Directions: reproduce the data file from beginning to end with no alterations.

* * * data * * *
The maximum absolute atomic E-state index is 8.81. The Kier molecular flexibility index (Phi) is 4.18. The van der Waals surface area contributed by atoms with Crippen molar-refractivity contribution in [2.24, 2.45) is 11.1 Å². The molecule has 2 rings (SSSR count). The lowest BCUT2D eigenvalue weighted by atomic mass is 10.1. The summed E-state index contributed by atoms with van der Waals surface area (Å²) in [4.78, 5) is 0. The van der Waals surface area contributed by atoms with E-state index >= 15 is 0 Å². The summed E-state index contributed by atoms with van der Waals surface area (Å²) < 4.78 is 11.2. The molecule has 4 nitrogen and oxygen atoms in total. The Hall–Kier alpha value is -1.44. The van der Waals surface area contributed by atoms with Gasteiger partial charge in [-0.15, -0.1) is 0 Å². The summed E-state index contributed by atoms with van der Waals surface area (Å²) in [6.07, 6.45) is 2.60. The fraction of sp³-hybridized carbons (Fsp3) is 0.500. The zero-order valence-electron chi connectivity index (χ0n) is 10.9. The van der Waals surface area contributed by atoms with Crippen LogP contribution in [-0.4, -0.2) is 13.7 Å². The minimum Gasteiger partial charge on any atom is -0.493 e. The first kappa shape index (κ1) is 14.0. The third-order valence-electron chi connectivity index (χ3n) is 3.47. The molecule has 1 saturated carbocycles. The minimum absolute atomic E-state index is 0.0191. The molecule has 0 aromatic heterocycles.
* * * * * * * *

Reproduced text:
The maximum absolute atomic E-state index is 8.81. The Kier molecular flexibility index (Phi) is 4.18. The van der Waals surface area contributed by atoms with Crippen molar-refractivity contribution in [2.24, 2.45) is 11.1 Å². The molecule has 2 rings (SSSR count). The lowest BCUT2D eigenvalue weighted by atomic mass is 10.1. The summed E-state index contributed by atoms with van der Waals surface area (Å²) in [4.78, 5) is 0. The van der Waals surface area contributed by atoms with E-state index >= 15 is 0 Å². The summed E-state index contributed by atoms with van der Waals surface area (Å²) < 4.78 is 11.2. The molecule has 4 nitrogen and oxygen atoms in total. The Hall–Kier alpha value is -1.44. The van der Waals surface area contributed by atoms with Gasteiger partial charge in [-0.15, -0.1) is 0 Å². The summed E-state index contributed by atoms with van der Waals surface area (Å²) in [6.07, 6.45) is 2.60. The fraction of sp³-hybridized carbons (Fsp3) is 0.500. The zero-order valence-electron chi connectivity index (χ0n) is 10.9. The van der Waals surface area contributed by atoms with Crippen LogP contribution in [-0.4, -0.2) is 13.7 Å². The minimum Gasteiger partial charge on any atom is -0.493 e. The first kappa shape index (κ1) is 14.0. The third-order valence-electron chi connectivity index (χ3n) is 3.47. The molecule has 1 saturated carbocycles. The minimum absolute atomic E-state index is 0.0191. The molecule has 0 aromatic heterocycles.